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9 ounces (250 grams) puff pastry (preferably homemade Blitz Puff Pastry, but can use store bought)

Pastry Cream:

1/4 cup (50 grams) granulated white sugar, divided

2 tablespoons (15 grams) cornstarch

3 large (51 grams) egg yolks, at room temperature

1 cup (240 ml/grams) whole (full fat) milk

pinch of salt

1/2 teaspoon pure vanilla extract or vanilla bean paste

Mousseline Cream:

Pastry Cream, at room temperature (70 F) (21 C) (See Above)

6 tablespoons (85 grams) unsalted butter, at room temperature (70 F) (21 C) (preferably European style)

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Napoléons: On a lightly floured surface, roll the puff pastry into a square slightly larger than 10 inches (25 cm). Then, with a sharp knife or pizza wheel #ad, trim the four edges of the puff pastry to make a 10 inch (25 cm) square. (See video for demonstration.) Place the puff pastry on a parchment lined baking sheet. Using a dough dorker #ad or the tines of a fork, prick the puff pastry. Cover with plastic wrap and place in the refrigerator to chill until firm (one to two hours).

Preheat your oven to 350 degrees F (180 degrees C).

Take the puff pastry from the refrigerator. Place a sheet of parchment paper on top the pastry. Then place two baking sheets on top of the parchment paper to 'weigh' the pastry down (this will prevent the puff pastry from rising during baking). Bake for about 40 to 45 minutes or until golden brown all the way through. Remove from oven and place on a wire rack. Remove the two baking sheets and parchment paper and let the puff pastry cool to room temperature.

Pastry Cream: In a medium-sized heatproof bowl, whisk 1/2 the sugar (25 grams) with the cornstarch. Whisk in the egg yolks until you get a smooth paste.

Meanwhile, in a saucepan bring the milk, remaining sugar (25 grams), and salt just to boiling (until the milk just starts to foam up.) Remove from heat and slowly add to the egg mixture, whisking constantly to prevent curdling. (If you get a few pieces of egg (curdling) in the mixture, pour through a strainer.) Pour the egg mixture into a medium saucepan and cook over medium heat until boiling, whisking constantly. When it boils, reduce heat slightly, and continue to whisk mixture constantly for another two minutes until it becomes thick. Remove from heat and whisk in the vanilla extract. Pour into a clean bowl and immediately cover the surface with plastic wrap to prevent a skin "crust" from forming. Cool to room temperature. If not using right away, refrigerate until needed, up to 3 days.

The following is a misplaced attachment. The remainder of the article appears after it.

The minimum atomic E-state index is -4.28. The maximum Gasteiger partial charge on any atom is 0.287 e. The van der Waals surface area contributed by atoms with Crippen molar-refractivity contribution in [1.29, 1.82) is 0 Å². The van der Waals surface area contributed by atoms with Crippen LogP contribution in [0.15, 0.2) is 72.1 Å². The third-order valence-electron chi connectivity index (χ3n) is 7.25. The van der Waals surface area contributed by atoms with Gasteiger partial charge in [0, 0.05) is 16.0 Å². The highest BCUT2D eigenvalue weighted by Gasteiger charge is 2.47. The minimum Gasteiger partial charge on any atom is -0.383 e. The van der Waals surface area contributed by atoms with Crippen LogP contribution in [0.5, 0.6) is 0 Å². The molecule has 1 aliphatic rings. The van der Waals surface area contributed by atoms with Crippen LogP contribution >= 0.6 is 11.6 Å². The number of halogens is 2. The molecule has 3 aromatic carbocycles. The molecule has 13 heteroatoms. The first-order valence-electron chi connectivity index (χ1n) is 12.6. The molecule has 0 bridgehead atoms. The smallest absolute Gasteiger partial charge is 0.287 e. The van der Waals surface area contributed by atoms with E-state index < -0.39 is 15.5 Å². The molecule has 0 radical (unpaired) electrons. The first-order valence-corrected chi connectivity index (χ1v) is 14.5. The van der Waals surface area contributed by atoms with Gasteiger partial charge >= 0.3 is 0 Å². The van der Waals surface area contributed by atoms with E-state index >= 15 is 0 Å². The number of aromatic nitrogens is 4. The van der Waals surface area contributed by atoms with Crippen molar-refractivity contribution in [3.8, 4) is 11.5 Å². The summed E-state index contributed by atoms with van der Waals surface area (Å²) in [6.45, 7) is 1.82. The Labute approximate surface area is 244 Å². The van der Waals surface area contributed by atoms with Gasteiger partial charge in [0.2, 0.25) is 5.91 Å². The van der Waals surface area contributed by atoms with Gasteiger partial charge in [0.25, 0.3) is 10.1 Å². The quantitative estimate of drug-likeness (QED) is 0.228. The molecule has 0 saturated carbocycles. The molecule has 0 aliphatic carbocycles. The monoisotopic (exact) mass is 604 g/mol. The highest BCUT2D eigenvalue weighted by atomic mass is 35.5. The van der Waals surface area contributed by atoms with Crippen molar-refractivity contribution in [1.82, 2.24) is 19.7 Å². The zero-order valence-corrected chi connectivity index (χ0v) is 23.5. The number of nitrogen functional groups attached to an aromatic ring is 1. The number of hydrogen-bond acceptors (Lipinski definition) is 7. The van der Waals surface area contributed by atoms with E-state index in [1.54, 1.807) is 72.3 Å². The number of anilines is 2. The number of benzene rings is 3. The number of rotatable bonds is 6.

Mousseline Cream: Have the pastry cream and butter at 70 degrees F (21 degrees C). Then put the pastry cream in the bowl of your electric stand mixer, fitted with the paddle attachment (can also use a hand mixer). Beat on medium high speed until nice and smooth. Add the butter and continue to beat until the mixture is light and fluffy and very smooth (about 2 - 3 minutes). Place the Mousselline in a pastry bag, fitted with a 1/2 inch (1 cm) plain tip (I used an Ateco #804).

Assemble: Trim the edges of the puff pastry into a 9 inch (23 cm) square, using a serrated knife. Then cut the puff into 3 - 3 inch (7.5 cm) strips and cut each strip into 6 equal pieces (you will have 18 small rectangles). Place 12 of the puff pastry rectangles on a small baking sheet. Pipe mounds of the Mousseline on the 12 rectangles of puff pastry. (See video for demonstration.) Place the baking sheet in the refrigerator until the Mousseline is firm (about 15 to 30 minutes).

To assemble the Napoléons: Take one rectangle of puff with the Mouselline and top with a second rectangle of puff topped with Mousselline. Gently press. Finish with a rectangle of puff (so you have three layers of puff pastry and two layers of Mousselline). Repeat to make 6 Napoléons. If not serving right away refrigerate. Just before serving, dust the tops of the Napoléons generously with powdered sugar.

The assembled Napoléons are best consumed within 24 hours.

Makes Six - 3 x 1 1/2 inch (7.5 x 3.75 cm) Napoléons.


A Napoléon, or Mille-Feuille, is a classic French Pastry. It consists of three flaky layers of buttery crisp puff pastry alternating with two layers of Mousseline Cream. The finishing touch is a liberal dusting of powdered sugar.

There are two types of Napoléons. This recipe is the type of Napoléon that you would find in a French Bakery. The main difference is how you bake the puff pastry. For this recipe we "weigh down" the puff pastry, which means you put a baking sheet on top of the puff while it bakes. This prevents the pastry rising, or puffing up, during baking. The result is a fairly flat, golden brown pastry which is wonderfully flaky and crisp (like a cookie).

Homemade Napoleons are often filled with just pastry cream, but for this recipe we are using a Mousseline. Mousselline, is a mixture of pastry cream and butter. The Butter is beaten into the pastry cream to make it richer tasting and firmer in texture so it can be piped. The important thing when making Mousseline is to have the pastry cream and butter at the correct temperature (70 degree F) (21 degree C). If either the pastry cream or butter is too cold, the Mousseline may curdle. But if this happens, don't worry, it can be fixed. Fill a larger bowl with hot water and place your mixing bowl with the pastry cream and butter, for a couple of minutes to warm it up, and then simply beat until smooth.